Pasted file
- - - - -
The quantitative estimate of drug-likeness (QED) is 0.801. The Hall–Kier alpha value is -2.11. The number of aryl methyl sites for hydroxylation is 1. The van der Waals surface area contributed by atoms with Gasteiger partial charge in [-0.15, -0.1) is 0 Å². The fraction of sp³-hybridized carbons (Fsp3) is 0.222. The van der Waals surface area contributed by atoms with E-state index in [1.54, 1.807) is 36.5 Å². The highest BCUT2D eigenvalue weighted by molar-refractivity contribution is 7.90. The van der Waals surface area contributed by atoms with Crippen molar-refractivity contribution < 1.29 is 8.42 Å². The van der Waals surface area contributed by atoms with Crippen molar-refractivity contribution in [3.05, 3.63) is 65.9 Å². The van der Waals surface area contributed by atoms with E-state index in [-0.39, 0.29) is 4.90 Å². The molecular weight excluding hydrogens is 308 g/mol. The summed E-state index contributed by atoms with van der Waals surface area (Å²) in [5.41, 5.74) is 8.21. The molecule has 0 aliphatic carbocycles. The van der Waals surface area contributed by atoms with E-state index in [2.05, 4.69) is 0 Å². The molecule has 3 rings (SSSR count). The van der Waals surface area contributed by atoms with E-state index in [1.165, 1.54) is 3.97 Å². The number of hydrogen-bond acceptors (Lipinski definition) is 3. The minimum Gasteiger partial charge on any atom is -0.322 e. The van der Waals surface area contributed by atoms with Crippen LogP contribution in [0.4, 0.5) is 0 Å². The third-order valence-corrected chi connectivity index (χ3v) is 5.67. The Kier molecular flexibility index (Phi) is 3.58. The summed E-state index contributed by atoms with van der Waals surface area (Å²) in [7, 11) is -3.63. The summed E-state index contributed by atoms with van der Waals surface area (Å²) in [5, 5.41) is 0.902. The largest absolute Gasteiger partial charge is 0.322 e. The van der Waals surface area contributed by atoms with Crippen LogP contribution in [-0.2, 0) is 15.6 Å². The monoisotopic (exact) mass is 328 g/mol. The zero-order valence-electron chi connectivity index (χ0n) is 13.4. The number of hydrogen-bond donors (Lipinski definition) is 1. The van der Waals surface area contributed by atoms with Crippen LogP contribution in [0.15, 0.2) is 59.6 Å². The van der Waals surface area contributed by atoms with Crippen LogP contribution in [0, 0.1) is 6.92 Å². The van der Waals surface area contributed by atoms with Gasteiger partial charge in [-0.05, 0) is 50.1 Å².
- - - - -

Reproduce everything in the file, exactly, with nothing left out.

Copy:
The quantitative estimate of drug-likeness (QED) is 0.801. The Hall–Kier alpha value is -2.11. The number of aryl methyl sites for hydroxylation is 1. The van der Waals surface area contributed by atoms with Gasteiger partial charge in [-0.15, -0.1) is 0 Å². The fraction of sp³-hybridized carbons (Fsp3) is 0.222. The van der Waals surface area contributed by atoms with E-state index in [1.54, 1.807) is 36.5 Å². The highest BCUT2D eigenvalue weighted by molar-refractivity contribution is 7.90. The van der Waals surface area contributed by atoms with Crippen molar-refractivity contribution < 1.29 is 8.42 Å². The van der Waals surface area contributed by atoms with Crippen molar-refractivity contribution in [3.05, 3.63) is 65.9 Å². The van der Waals surface area contributed by atoms with E-state index in [-0.39, 0.29) is 4.90 Å². The molecular weight excluding hydrogens is 308 g/mol. The summed E-state index contributed by atoms with van der Waals surface area (Å²) in [5.41, 5.74) is 8.21. The molecule has 0 aliphatic carbocycles. The van der Waals surface area contributed by atoms with E-state index in [2.05, 4.69) is 0 Å². The molecule has 3 rings (SSSR count). The van der Waals surface area contributed by atoms with E-state index in [1.165, 1.54) is 3.97 Å². The number of hydrogen-bond acceptors (Lipinski definition) is 3. The minimum Gasteiger partial charge on any atom is -0.322 e. The van der Waals surface area contributed by atoms with Crippen LogP contribution in [0.4, 0.5) is 0 Å². The third-order valence-corrected chi connectivity index (χ3v) is 5.67. The Kier molecular flexibility index (Phi) is 3.58. The summed E-state index contributed by atoms with van der Waals surface area (Å²) in [7, 11) is -3.63. The summed E-state index contributed by atoms with van der Waals surface area (Å²) in [5, 5.41) is 0.902. The largest absolute Gasteiger partial charge is 0.322 e. The van der Waals surface area contributed by atoms with Crippen LogP contribution in [-0.2, 0) is 15.6 Å². The monoisotopic (exact) mass is 328 g/mol. The zero-order valence-electron chi connectivity index (χ0n) is 13.4. The number of hydrogen-bond donors (Lipinski definition) is 1. The van der Waals surface area contributed by atoms with Crippen LogP contribution in [0.15, 0.2) is 59.6 Å². The van der Waals surface area contributed by atoms with Crippen LogP contribution in [0, 0.1) is 6.92 Å². The van der Waals surface area contributed by atoms with Gasteiger partial charge in [-0.05, 0) is 50.1 Å².